As you may have heard, yesterday Valve (mostly) met one of their rare scheduled dates and released the OS X version of their popular digital distribution client, Steam. Originally released in 2003 as a DRM wrapper for their own games, it evolved over the years into an incredibly popular platform for game downloads– in most ways essentially paving the road for the predominantly disc-less world we have today.
While the move to OS X is certainly a welcome one, as it gives access to a subset of computer users often left out when it comes to games, Steam's arrival hasn't been completely graceful. Although not tagged as such it should be presumed that this is very much a beta; although the "actual" beta ended with its release yesterday, there's a lot of elementary UI issues that frankly shouldn't have escaped the front door– biggest of these at least as far as I'm concerned (I can deal with the hot area of buttons not being properly aligned or it ignoring Spaces placement) is that OS X Steam stores all its files– from app data to the actual downloaded games– inside the user's Documents folder. On Windows this stuff is properly contained within C:\Program Files, but for some maddening reason Steam on OS X chooses to incorrectly put gigs of data within the Documents directory. As someone who uses Dropbox to sync my documents across my plethora of computers, I've had to resort to shutting Dropbox off whenever I'm playing a game else it attempts to upload Portal up to the cloud. It's frustrating enough that some people have decided to trash the program entirely.
Their servers have also been under tremendous strain, with product activations for games like Galcon Fusion simply not happening. Other cross-platform developers have learned the difficulty with such proliferation: though Diablo-style indie hack-and-slash Torchlight utilises the "Steam Cloud" service that allows saved games and configuration files to be uploaded and sync'd across multiple computers belonging to the user, apparently their saved games aren't actually cross-compatible between Windows and OS X. Another big feature with the launch of OS X Steam has been "SteamPlay," a feature that for enabled games means if you purchase the title and it has both a Windows and Mac version, you won't have to buy it a second time. A number of games had this enabled retroactively, like Braid and the entire Valve catalog, but other publishers have elected to not turn it on for customers who purchased their games prior to the 12th of May.
Civilization 4 is one such game that supports SteamPlay, but only if you buy the game going forward. Considering just last week the entire collection was available for only $10.00 on Steam through a special sale, this is pretty frustrating; moreso due to the fact that because of a system bug, you can't purchase the game a second time even if you want to. (Behold the power of internet bitching! Civ4's publisher blessedly elected to make the game available retroactively to customers who purchased it previously.)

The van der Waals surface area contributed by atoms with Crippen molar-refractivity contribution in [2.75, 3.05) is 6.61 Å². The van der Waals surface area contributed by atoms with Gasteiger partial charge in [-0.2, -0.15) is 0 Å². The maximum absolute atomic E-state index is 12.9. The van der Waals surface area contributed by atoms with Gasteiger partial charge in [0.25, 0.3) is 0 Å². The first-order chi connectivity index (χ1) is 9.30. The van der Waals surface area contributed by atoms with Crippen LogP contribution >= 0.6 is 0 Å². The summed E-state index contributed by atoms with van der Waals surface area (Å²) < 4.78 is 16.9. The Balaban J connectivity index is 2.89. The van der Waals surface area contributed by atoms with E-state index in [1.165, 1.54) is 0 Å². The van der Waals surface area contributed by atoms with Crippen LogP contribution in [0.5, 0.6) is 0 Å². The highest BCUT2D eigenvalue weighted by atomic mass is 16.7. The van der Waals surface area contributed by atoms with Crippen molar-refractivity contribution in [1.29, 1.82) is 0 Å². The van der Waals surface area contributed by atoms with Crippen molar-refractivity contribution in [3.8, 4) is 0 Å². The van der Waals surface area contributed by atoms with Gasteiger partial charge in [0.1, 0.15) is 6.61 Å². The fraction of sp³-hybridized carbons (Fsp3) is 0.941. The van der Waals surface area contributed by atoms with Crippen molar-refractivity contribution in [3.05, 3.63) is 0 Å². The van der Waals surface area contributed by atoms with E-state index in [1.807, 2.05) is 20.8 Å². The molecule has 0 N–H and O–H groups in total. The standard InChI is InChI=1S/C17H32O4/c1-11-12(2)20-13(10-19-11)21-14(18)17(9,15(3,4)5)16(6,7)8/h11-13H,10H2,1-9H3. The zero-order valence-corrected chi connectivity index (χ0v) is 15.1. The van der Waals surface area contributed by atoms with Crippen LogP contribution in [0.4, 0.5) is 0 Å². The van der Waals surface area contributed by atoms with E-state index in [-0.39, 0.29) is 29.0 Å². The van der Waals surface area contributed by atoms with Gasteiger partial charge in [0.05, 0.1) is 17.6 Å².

SteamPlay struck me as one of those things awesome for customers in theory which I doubted a lot of publishers would adopt– especially if they didn't already have a Mac port of their game available before yesterday, there's a lot of work involved in porting a title to another operating system and there's not much incentive to do so if the developer won't be getting paid for it. Still, I had hoped that whatever games launched as SteamPlay-compatible yesterday would enable it retroactively, and it was annoying to see a number of my Windows games will require me making a second purchase if I want them also on OS X. This isn't anything up to Valve to control, as it's a publisher/developer decision, but it's one of those things that would have really been nice to have.
In the end a lot of these blips are down to the service only being available for a day. I expect over the coming months that the UI issues will be ironed out (and hopefully the whole ~/Documents thing will be fixed expediently), but the biggest question will be whether or not this experiment pans out into legitimacy or falls off into obscurity. There's already been a few digital distribution sites dedicated to Mac games, though predominantly their catalogs tend towards the casual, hidden object and time-waster varieties. If enough developers take Valve seriously on this and treat OS X as a platform worth developing games for, things can improve pretty significantly. It's clear that Apple themselves don't consider OS X worth devoting energy towards in terms of gaming, but Valve certainly has the clout and industry connections to elevate it if they want to.